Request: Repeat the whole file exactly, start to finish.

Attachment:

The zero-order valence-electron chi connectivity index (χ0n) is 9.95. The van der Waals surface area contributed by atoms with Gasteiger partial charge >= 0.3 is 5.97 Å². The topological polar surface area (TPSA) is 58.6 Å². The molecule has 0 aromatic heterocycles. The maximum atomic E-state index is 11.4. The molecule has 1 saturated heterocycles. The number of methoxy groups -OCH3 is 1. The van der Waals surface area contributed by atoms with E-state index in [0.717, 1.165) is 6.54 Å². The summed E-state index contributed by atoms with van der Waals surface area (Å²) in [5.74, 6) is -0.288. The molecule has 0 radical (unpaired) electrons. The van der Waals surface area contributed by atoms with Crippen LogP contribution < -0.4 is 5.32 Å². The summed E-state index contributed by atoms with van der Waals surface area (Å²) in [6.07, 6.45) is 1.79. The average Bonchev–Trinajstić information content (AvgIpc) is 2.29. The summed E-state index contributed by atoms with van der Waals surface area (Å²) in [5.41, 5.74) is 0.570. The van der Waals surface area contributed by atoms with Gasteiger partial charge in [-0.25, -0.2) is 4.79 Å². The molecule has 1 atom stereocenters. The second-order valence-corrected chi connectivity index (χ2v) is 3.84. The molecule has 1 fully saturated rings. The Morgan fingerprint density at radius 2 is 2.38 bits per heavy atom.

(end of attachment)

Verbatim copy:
The zero-order valence-electron chi connectivity index (χ0n) is 9.95. The van der Waals surface area contributed by atoms with Gasteiger partial charge >= 0.3 is 5.97 Å². The topological polar surface area (TPSA) is 58.6 Å². The molecule has 0 aromatic heterocycles. The maximum atomic E-state index is 11.4. The molecule has 1 saturated heterocycles. The number of methoxy groups -OCH3 is 1. The van der Waals surface area contributed by atoms with E-state index in [0.717, 1.165) is 6.54 Å². The summed E-state index contributed by atoms with van der Waals surface area (Å²) in [5.74, 6) is -0.288. The molecule has 0 radical (unpaired) electrons. The van der Waals surface area contributed by atoms with Crippen LogP contribution < -0.4 is 5.32 Å². The summed E-state index contributed by atoms with van der Waals surface area (Å²) in [6.07, 6.45) is 1.79. The average Bonchev–Trinajstić information content (AvgIpc) is 2.29. The summed E-state index contributed by atoms with van der Waals surface area (Å²) in [5.41, 5.74) is 0.570. The van der Waals surface area contributed by atoms with Gasteiger partial charge in [-0.25, -0.2) is 4.79 Å². The molecule has 1 atom stereocenters. The second-order valence-corrected chi connectivity index (χ2v) is 3.84. The molecule has 1 fully saturated rings. The Morgan fingerprint density at radius 2 is 2.38 bits per heavy atom.